• When leaking that does occur, it often seems to be more about furthering personal ambitions, preferences and projects. For example, over the last few years there has seemed to be a significant amount leaking, or at least just guidance, towards journalists and some politicians in a bid to put pressure on the government to return the agencies focus towards funding some of the large motorway projects.

The light rail leak is a bit different to above and does seem to have been about highlighting the poor outcomes that were being pushed by the NZ Superfund and their Canadian partners.

The opportunity cost of Park & Ride

A good tweet from Matt Prasad highlighted the opportunity cost of Park & Ride.

A good question. From 

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  1. …On Light Rail:

    Seems like Labour might be prepared to buy out the design IP of the Superfund proposal. Good in the sense that they might be thinking about delivering it themselves, bad in the sense that they’re still focused on something so expensive to get to the airport that they’re forsaking an option that would probably give them Gold Coast Light Rail all over Auckland for the same money.

    1. Just insane they are still pushing the light metro option. Maybe build it once we have the Northern Busway converted to any type of rail, North West light rail, Eastern Busway fully completed, Howick to Airport Busway done then we can start gold plating some PT options, but we don’t even have the basics in place. Madness

      1. Nothing mad about getting it right the first time. Madness would be spending billions and ending up with something slower than buses.

        1. The original at-grade LRT would not have been slower than buses because it would have had signal priority and unlike Melbourne would not interact with traffic due to its raised plinth. Its accessibility was its main attraction, helping relieve the CBD of the current bus congestion whilst stimulating urban development at stop locations.

        2. In theory it wouldn’t interact with traffic but if you think a small concrete kerb is going to keep out Auckland drivers, I’ve got a bridge for sale.

        3. Madness is spending gazillions of dollars on a gold-plated solution for one single line when we don’t even have half a strategic-level network yet. Let’s complete the ATAP network by whatever means are most immediately feasible, and THEN start to think about how we might enhance it. I think that the proponents of this option clearly don’t use the Auckland “network” and are negligently unaware of the difficulties of getting across town. If we’re serious about getting people off the roads and onto PT, we have to remove the excuse the “it doesn’t go where I want it to go” and build the strategic links on routes like New Lynn-Onehunga, Henderson-Westgate-Constellation, Pakuranga-Botany-Manukau etc to join together the radial routes and create an ACTUAL strategic network that fosters mobility around the entire region.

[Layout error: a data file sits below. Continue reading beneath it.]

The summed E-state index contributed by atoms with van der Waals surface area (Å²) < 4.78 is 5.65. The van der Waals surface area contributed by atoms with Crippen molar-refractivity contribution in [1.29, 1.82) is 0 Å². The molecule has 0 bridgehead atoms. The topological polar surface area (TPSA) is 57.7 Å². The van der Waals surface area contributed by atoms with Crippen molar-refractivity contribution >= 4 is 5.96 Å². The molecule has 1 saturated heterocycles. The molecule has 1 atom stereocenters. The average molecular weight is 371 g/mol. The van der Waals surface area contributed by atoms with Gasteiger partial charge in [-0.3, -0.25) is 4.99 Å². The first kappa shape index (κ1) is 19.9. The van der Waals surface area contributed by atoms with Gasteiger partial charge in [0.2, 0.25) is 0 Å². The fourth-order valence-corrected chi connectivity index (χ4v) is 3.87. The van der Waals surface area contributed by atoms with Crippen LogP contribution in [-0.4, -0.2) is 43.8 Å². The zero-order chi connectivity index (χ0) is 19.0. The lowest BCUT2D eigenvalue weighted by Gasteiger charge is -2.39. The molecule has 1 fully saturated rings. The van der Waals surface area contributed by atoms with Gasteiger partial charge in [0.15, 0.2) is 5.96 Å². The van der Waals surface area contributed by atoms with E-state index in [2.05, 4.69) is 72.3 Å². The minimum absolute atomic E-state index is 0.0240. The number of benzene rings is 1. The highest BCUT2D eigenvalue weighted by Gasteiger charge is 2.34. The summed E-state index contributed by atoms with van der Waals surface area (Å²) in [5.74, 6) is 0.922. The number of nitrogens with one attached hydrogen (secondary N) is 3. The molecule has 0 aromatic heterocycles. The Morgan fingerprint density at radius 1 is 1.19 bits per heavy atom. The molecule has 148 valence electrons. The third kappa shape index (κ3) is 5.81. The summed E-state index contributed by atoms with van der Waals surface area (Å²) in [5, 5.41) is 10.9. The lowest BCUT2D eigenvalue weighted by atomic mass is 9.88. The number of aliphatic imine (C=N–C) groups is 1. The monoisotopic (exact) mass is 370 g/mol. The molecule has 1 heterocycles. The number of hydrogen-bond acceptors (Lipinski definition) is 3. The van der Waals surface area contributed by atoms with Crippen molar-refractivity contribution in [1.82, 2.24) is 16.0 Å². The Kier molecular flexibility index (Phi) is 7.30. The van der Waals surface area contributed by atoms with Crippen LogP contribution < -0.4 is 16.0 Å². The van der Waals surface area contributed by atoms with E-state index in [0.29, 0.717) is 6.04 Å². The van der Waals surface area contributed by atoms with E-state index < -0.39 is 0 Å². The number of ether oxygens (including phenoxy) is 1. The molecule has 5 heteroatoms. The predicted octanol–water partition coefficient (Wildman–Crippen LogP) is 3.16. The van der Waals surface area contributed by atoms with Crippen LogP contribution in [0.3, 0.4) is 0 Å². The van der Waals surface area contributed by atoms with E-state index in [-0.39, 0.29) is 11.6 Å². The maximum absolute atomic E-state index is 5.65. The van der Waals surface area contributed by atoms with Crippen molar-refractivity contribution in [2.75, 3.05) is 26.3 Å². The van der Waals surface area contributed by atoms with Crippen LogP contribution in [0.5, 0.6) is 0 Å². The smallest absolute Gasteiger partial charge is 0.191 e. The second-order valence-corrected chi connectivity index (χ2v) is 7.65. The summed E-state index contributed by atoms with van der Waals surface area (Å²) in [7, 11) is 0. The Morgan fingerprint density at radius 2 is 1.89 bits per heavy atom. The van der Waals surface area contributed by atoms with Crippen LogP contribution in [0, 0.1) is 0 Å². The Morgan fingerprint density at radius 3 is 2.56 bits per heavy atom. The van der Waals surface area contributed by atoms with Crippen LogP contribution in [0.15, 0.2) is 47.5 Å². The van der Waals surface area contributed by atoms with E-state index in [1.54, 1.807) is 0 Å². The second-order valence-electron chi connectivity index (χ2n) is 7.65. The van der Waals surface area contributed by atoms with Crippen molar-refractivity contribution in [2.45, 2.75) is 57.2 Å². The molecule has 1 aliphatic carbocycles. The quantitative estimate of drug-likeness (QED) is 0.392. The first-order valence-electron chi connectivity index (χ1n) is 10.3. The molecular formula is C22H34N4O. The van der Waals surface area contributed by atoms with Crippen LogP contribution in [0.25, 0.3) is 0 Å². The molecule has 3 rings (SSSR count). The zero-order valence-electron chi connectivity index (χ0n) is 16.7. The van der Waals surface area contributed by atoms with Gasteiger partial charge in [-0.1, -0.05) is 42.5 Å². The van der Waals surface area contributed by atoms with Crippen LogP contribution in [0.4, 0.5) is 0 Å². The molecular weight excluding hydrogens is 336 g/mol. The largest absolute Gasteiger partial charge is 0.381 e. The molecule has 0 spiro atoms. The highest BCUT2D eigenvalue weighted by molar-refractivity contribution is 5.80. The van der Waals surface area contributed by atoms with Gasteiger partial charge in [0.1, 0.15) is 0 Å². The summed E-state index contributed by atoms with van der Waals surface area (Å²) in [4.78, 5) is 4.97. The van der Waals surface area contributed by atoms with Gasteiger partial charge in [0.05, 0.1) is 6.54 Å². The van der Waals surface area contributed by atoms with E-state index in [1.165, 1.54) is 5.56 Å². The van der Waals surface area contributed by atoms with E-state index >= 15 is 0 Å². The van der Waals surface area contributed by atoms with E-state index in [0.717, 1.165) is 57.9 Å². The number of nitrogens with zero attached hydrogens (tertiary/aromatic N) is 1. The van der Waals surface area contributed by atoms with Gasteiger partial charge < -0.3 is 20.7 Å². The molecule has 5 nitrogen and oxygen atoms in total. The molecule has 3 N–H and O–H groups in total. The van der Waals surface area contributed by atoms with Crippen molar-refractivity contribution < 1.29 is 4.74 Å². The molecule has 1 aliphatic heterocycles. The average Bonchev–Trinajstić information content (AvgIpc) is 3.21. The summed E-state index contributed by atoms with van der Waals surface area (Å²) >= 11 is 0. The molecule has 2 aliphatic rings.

Parts of these strategic links may be light rail, some may be busways, some may be buses running on 24/7 bus lanes with intersection priority and signal pre-emption. But moving to light metro effectively nixes development of the rest of the network through the sheer volume of precious capital that it will suck up.

          Time to stop thinking piecemeal about Auckland PT and think holistically. Including not getting sucked into debating heavy rail vs light rail vs light metro vs rapid bus or whatever ad infinitum. That’s a sterile debate and only deflects attention away from the gaping void that is the uncompleted part of the ATAP strategic network.

  2. I just wonder how many 100s or 1000s of km of lines need to be replaced over NZ. The repairs would have to be done at night or over a few days and all taking years to restrict damage to the economy

      1. Each TBM is engineered for the specific project they’re going to be used on. So you can’t order a TBM without making a lot of decisions:
        – What is going to run in the tunnel? (this influences diameter and maximum grade)
        – Single tunnel or twin tunnels? (obviously influences diameter)
        – What is the alignment of the tunnel(s)? (this tells you where you need to do geotechnical investigations)
        – What are the ground conditions along the alignment of the tunnel? (this is critical to the TBM design)

        The Link Alliance won’t have specified their TBM to handle operating below the seabed of the Waitemata Harbour so it’s not simply a matter of ordering an identical one.

    1. “It costs about $13.5 million”: So why not buy 2 of them? Pocket change for the CRL isn’t it, get it done in half the time.

      1. Because the time taken to bore the tunnels isn’t the critical thing for the project. It’s building of the stations. So boring the tunnels twice as fast won’t make any difference to the overall completion time of the project therefore why spend the money if you don’t have to.

  3. That park n ride could also be an apartment tower with shops at ground level.

    Buying the IP suggests there has been a whole lot of work done. I’d like to see it and I don’t see what the goal is in keeping the public in the dark. We now have an election where 3 very different Mangere rail schemes are being proposed:
    National = Heavy rail per 2012 Len Brown
    Labour = Metro per Canada
    Greens = Streetcars per AT
    There’s no detail in a political soundbite. Nationals heavy rail and Greens streetcars have at least got a lot of design information that was made public. If Labour is backing the Metro then shows us why.

    1. My thoughts on the park and ride was that it should be four- or five-storey development at least, roughly quadrupling that revenue.